The Cardinals’ good fortunes know no limits.
Two seasons after setting a new standard in hitting with runners in scoring position with an otherworldly .330 average (447 hits in 1,355 at-bats), the Cardinals are at it again. This time around, they find themselves historically lucky in regard to stranding runners on base.
Ben Lindbergh’s piece on Grantland highlights the Cardinals’ great fortune by noting their extraordinary numbers in several notable categories.
Traditional or advanced stats. You name it, the Cardinals are excelling at it in an atypical fashion.
Check out the Cardinals’ 2.61 team ERA, which Lindbergh notes is akin to throwing Matt Harvey out to the bump all the time. Their bullpen has been even better, posting a league best 2.26 ERA. And it’s not as if the Cardinals were content with these numbers, as Lindbergh points out they added a pair of former closers — Jonathan Broxton and Steve Cishek — in an attempt to further lengthen the bullpen.
Nothing exemplifies the Cardinals’ run of superb luck like the team’s pitching numbers with runners in scoring position and its strand rate.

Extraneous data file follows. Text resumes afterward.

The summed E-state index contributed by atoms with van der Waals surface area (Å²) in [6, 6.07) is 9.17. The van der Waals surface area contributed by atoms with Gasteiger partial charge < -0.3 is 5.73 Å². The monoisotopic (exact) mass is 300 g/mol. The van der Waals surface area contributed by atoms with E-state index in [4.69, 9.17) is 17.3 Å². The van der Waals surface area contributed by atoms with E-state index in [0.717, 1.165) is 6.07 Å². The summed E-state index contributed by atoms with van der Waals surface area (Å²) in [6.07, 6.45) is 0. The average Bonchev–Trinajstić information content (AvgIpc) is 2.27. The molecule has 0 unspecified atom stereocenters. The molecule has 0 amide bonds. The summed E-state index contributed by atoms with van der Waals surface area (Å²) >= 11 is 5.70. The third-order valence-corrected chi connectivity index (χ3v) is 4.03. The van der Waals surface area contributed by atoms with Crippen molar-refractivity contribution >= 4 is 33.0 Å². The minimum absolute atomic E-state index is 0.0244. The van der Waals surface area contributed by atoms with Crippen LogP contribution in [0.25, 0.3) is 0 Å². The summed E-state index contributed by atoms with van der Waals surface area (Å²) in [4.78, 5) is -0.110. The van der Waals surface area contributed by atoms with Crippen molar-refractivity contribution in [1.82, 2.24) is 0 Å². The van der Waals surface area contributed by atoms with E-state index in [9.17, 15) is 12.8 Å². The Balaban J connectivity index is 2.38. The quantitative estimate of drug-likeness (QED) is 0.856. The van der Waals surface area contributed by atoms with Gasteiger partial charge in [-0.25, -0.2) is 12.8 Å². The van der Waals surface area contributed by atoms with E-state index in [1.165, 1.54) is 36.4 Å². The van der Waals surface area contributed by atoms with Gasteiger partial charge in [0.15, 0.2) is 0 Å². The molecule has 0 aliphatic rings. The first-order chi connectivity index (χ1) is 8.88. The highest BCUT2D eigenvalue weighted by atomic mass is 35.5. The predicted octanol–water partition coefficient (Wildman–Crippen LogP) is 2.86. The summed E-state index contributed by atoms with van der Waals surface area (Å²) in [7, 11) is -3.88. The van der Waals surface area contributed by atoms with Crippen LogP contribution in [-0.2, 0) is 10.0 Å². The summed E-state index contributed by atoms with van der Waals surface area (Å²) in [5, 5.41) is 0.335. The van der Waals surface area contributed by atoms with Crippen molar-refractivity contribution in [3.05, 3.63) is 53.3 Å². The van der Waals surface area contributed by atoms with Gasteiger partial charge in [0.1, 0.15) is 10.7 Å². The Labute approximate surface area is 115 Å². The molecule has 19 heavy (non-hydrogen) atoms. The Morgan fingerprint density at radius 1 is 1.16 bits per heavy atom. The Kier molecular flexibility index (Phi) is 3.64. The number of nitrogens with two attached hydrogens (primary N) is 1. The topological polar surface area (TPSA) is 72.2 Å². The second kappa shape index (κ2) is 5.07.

St. Louis pitchers are holding opposing hitters to a .198 average with runners in scoring position. And it’s not as if the Cardinals have been limiting those kinds of opportunities, as 1,052 batters have stepped to the plate in those situations.And while that ranks 16th in opportunities, only 178 have managed hits.
Meaning that 83.1 percent of batters who have faced St. Louis pitching with runners in scoring position have failed to get hits in that particular scenario.
As for the team’s strand rate, its 81.0 LOB% is by far the best in all of baseball. It is 5.3 percentage points better than the category runner-up Mets (75.7 percent) and 8.3 percentage points better than the league median strand rate.
Lindbergh’s piece and full dive into the Cardinals run of good luck is worth a read, if you were to dare take a peek behind the curtain at what drives #CardinalsDevilMagic.